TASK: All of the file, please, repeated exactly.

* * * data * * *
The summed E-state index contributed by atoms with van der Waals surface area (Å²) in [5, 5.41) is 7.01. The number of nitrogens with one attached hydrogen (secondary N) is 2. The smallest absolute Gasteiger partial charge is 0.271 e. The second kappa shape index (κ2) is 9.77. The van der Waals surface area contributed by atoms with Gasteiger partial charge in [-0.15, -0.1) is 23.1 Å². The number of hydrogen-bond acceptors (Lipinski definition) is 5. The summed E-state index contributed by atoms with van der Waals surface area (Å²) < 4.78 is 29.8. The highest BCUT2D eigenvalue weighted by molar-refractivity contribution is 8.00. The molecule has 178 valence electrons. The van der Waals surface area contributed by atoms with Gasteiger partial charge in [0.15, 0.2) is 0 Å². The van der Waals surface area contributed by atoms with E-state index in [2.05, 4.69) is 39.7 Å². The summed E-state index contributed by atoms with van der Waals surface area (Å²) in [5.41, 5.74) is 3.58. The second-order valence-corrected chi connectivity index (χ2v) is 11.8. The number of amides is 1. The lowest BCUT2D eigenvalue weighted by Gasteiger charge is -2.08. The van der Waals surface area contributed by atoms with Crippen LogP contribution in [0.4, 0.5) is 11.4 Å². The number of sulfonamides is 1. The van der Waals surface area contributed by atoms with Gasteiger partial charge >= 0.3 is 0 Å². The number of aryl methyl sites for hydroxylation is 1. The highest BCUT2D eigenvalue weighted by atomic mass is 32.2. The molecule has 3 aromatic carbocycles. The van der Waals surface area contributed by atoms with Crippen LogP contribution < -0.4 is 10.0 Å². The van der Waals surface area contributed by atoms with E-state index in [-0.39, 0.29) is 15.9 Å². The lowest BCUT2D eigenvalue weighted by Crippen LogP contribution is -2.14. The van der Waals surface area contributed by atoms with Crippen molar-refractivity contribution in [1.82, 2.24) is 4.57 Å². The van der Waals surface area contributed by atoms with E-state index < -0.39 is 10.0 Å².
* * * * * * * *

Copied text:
The summed E-state index contributed by atoms with van der Waals surface area (Å²) in [5, 5.41) is 7.01. The number of nitrogens with one attached hydrogen (secondary N) is 2. The smallest absolute Gasteiger partial charge is 0.271 e. The second kappa shape index (κ2) is 9.77. The van der Waals surface area contributed by atoms with Gasteiger partial charge in [-0.15, -0.1) is 23.1 Å². The number of hydrogen-bond acceptors (Lipinski definition) is 5. The summed E-state index contributed by atoms with van der Waals surface area (Å²) < 4.78 is 29.8. The highest BCUT2D eigenvalue weighted by molar-refractivity contribution is 8.00. The molecule has 178 valence electrons. The van der Waals surface area contributed by atoms with Gasteiger partial charge in [0.15, 0.2) is 0 Å². The van der Waals surface area contributed by atoms with E-state index in [2.05, 4.69) is 39.7 Å². The summed E-state index contributed by atoms with van der Waals surface area (Å²) in [5.41, 5.74) is 3.58. The second-order valence-corrected chi connectivity index (χ2v) is 11.8. The number of amides is 1. The lowest BCUT2D eigenvalue weighted by Gasteiger charge is -2.08. The van der Waals surface area contributed by atoms with Crippen LogP contribution in [0.4, 0.5) is 11.4 Å². The number of sulfonamides is 1. The van der Waals surface area contributed by atoms with Gasteiger partial charge >= 0.3 is 0 Å². The number of aryl methyl sites for hydroxylation is 1. The highest BCUT2D eigenvalue weighted by atomic mass is 32.2. The molecule has 3 aromatic carbocycles. The van der Waals surface area contributed by atoms with Crippen LogP contribution < -0.4 is 10.0 Å². The van der Waals surface area contributed by atoms with E-state index in [-0.39, 0.29) is 15.9 Å². The lowest BCUT2D eigenvalue weighted by Crippen LogP contribution is -2.14. The van der Waals surface area contributed by atoms with Crippen molar-refractivity contribution in [1.82, 2.24) is 4.57 Å². The van der Waals surface area contributed by atoms with E-state index < -0.39 is 10.0 Å².